I have this thing with ruins; always have, ever since I was a little girl. The most mundane and domestic building becomes suddenly enchanting once it falls into disrepair. Take off the roof, rip out the windows and let nature get her way – you’re in fairytale territory in a matter of years.
Yorkshire is full of them – abandoned farm houses, old stone-built cow sheds. Tall, brick chimney spires in forgotten, tiny valleys. Tumbledown shepherd hurts, the storm-stuck church by Sylvia Plath’s grave. I can never keep away.
This place has to be the most unexpected, though. Sandwiched between two busy roads on the way into a fairly grim town centre, from the roadside it looks strange, utilitarian & fairly unimpressive. We’ve driven past it countless times and speculated about its use, but never found time to stop.
On Sunday I spotted lilacs blooming and that was enough. We parked in a layby, crossed the dual carriageway, crunched over broken glass & cider bottles, lifted Orla over the broken stone wall.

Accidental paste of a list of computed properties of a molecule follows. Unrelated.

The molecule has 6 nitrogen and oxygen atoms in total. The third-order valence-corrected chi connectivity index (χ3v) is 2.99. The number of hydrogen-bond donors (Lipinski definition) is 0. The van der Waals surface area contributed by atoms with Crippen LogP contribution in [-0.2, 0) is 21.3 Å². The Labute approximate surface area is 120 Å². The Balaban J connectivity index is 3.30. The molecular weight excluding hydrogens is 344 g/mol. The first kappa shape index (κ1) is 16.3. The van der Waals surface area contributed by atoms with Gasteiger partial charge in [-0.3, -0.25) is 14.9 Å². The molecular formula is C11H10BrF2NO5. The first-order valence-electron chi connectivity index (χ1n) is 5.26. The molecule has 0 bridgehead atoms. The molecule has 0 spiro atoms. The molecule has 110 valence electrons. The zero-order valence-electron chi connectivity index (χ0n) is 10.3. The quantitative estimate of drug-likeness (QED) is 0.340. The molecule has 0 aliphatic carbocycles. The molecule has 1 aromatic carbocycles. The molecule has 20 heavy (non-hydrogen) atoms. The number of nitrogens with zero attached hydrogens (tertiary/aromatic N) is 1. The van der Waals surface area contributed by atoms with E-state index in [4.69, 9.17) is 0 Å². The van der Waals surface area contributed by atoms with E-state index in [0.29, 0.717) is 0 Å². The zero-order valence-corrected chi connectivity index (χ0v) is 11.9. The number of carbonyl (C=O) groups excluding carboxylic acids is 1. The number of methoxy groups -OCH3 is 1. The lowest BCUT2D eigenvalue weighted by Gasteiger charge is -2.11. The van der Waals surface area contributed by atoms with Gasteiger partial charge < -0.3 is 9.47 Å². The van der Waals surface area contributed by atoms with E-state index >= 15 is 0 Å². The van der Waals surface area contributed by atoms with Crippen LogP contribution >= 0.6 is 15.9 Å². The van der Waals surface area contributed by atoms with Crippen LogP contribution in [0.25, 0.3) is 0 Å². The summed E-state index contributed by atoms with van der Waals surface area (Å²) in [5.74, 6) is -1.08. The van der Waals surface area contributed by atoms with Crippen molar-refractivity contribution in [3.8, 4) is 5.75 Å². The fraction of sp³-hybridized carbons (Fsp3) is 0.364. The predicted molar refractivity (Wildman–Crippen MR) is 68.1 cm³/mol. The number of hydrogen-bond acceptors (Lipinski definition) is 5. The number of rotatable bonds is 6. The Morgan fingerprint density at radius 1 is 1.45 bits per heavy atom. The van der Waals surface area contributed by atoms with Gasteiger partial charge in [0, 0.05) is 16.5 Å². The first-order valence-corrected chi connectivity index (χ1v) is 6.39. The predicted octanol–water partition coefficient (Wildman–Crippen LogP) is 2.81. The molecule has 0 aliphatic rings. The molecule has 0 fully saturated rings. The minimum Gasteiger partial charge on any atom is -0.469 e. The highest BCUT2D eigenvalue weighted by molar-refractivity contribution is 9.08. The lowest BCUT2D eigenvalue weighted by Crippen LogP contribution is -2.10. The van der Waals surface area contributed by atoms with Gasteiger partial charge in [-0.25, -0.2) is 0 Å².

& this is what we found.
My expectations were so low I hadn’t even brought my camera from the car -if I’d planned it better I’d have brought Luke Skywalker too. Please excuse the iPhone snaps; I’ve plans to go back and do something creative (James, want to go & play?)
R is brilliant at reading the history of old buildings; he deduced it was a Victorian folly, not quite as old as it looks. A later google search confirmed this: Wainhouse Terrace built in 1876. Still, it has heaps of fairytale romance despite the graffiti and rubbish. In an odd way, maybe even because of it.
It’s the latest addition to quite a map of local ruins I’m collecting together. I’ve been thinking of posting them here – what do you think? Do any of you share my strange fascination with broken buildings, or am I alone in this?
This is one of those recipes that works a million different ways - with white fish or salmon, earthy English herbs or ginger and chilli. It's been in my repertoire for a few years, and it's never [...]